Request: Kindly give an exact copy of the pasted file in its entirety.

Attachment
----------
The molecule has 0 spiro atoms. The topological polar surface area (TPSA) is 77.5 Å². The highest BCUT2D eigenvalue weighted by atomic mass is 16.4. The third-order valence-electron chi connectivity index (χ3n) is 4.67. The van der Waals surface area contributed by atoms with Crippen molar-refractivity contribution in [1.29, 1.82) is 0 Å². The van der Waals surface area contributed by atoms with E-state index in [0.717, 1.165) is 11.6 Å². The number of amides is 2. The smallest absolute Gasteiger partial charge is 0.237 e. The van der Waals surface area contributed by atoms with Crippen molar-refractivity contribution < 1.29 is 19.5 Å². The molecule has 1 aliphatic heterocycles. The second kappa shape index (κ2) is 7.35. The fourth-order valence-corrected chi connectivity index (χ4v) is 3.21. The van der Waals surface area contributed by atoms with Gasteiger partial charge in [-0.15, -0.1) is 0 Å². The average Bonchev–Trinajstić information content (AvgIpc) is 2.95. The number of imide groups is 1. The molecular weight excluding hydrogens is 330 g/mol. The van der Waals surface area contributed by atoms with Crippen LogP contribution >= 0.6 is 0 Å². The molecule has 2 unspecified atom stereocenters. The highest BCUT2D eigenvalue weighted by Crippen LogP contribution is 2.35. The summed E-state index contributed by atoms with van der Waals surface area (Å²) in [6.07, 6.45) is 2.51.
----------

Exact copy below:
The molecule has 0 spiro atoms. The topological polar surface area (TPSA) is 77.5 Å². The highest BCUT2D eigenvalue weighted by atomic mass is 16.4. The third-order valence-electron chi connectivity index (χ3n) is 4.67. The van der Waals surface area contributed by atoms with Crippen molar-refractivity contribution in [1.29, 1.82) is 0 Å². The van der Waals surface area contributed by atoms with E-state index in [0.717, 1.165) is 11.6 Å². The number of amides is 2. The smallest absolute Gasteiger partial charge is 0.237 e. The van der Waals surface area contributed by atoms with Crippen molar-refractivity contribution < 1.29 is 19.5 Å². The molecule has 1 aliphatic heterocycles. The second kappa shape index (κ2) is 7.35. The fourth-order valence-corrected chi connectivity index (χ4v) is 3.21. The van der Waals surface area contributed by atoms with Gasteiger partial charge in [-0.15, -0.1) is 0 Å². The average Bonchev–Trinajstić information content (AvgIpc) is 2.95. The number of imide groups is 1. The molecular weight excluding hydrogens is 330 g/mol. The van der Waals surface area contributed by atoms with Crippen LogP contribution >= 0.6 is 0 Å². The molecule has 2 unspecified atom stereocenters. The highest BCUT2D eigenvalue weighted by Crippen LogP contribution is 2.35. The summed E-state index contributed by atoms with van der Waals surface area (Å²) in [6.07, 6.45) is 2.51.